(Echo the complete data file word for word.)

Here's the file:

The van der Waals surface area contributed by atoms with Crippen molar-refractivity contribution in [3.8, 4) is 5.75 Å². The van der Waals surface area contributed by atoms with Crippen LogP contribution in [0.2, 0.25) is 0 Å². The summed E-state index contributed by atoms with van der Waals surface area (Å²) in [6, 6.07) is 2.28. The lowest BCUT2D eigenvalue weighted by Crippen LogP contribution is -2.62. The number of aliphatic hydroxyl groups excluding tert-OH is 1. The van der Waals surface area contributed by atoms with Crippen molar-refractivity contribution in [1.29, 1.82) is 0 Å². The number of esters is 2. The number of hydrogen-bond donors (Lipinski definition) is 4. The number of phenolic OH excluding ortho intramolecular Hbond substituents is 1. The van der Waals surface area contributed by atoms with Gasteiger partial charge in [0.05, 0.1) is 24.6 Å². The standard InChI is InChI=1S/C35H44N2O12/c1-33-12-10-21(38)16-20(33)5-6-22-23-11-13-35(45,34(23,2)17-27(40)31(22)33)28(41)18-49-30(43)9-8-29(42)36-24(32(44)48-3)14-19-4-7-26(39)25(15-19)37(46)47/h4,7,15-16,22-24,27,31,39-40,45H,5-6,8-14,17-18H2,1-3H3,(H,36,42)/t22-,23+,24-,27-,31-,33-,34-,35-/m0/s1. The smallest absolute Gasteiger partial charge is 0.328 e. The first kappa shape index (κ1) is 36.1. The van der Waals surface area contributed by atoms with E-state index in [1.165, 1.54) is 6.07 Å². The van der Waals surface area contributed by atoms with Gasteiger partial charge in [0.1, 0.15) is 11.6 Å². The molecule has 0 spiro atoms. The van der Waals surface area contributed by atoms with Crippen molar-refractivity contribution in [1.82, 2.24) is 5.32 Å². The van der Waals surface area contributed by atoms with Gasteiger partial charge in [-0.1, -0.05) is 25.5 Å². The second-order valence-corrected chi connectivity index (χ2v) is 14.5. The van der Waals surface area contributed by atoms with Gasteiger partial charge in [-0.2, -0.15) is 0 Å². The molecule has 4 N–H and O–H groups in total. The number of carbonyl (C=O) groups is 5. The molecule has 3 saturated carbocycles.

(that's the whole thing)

The van der Waals surface area contributed by atoms with Crippen molar-refractivity contribution in [3.8, 4) is 5.75 Å². The van der Waals surface area contributed by atoms with Crippen LogP contribution in [0.2, 0.25) is 0 Å². The summed E-state index contributed by atoms with van der Waals surface area (Å²) in [6, 6.07) is 2.28. The lowest BCUT2D eigenvalue weighted by Crippen LogP contribution is -2.62. The number of aliphatic hydroxyl groups excluding tert-OH is 1. The van der Waals surface area contributed by atoms with Crippen molar-refractivity contribution in [1.29, 1.82) is 0 Å². The number of esters is 2. The number of hydrogen-bond donors (Lipinski definition) is 4. The number of phenolic OH excluding ortho intramolecular Hbond substituents is 1. The van der Waals surface area contributed by atoms with Gasteiger partial charge in [0.05, 0.1) is 24.6 Å². The standard InChI is InChI=1S/C35H44N2O12/c1-33-12-10-21(38)16-20(33)5-6-22-23-11-13-35(45,34(23,2)17-27(40)31(22)33)28(41)18-49-30(43)9-8-29(42)36-24(32(44)48-3)14-19-4-7-26(39)25(15-19)37(46)47/h4,7,15-16,22-24,27,31,39-40,45H,5-6,8-14,17-18H2,1-3H3,(H,36,42)/t22-,23+,24-,27-,31-,33-,34-,35-/m0/s1. The smallest absolute Gasteiger partial charge is 0.328 e. The first kappa shape index (κ1) is 36.1. The van der Waals surface area contributed by atoms with E-state index in [1.165, 1.54) is 6.07 Å². The van der Waals surface area contributed by atoms with Gasteiger partial charge in [0.1, 0.15) is 11.6 Å². The molecule has 0 spiro atoms. The van der Waals surface area contributed by atoms with Crippen molar-refractivity contribution in [1.82, 2.24) is 5.32 Å². The van der Waals surface area contributed by atoms with Gasteiger partial charge in [-0.1, -0.05) is 25.5 Å². The second-order valence-corrected chi connectivity index (χ2v) is 14.5. The van der Waals surface area contributed by atoms with Gasteiger partial charge in [-0.2, -0.15) is 0 Å². The molecule has 4 N–H and O–H groups in total. The number of carbonyl (C=O) groups is 5. The molecule has 3 saturated carbocycles.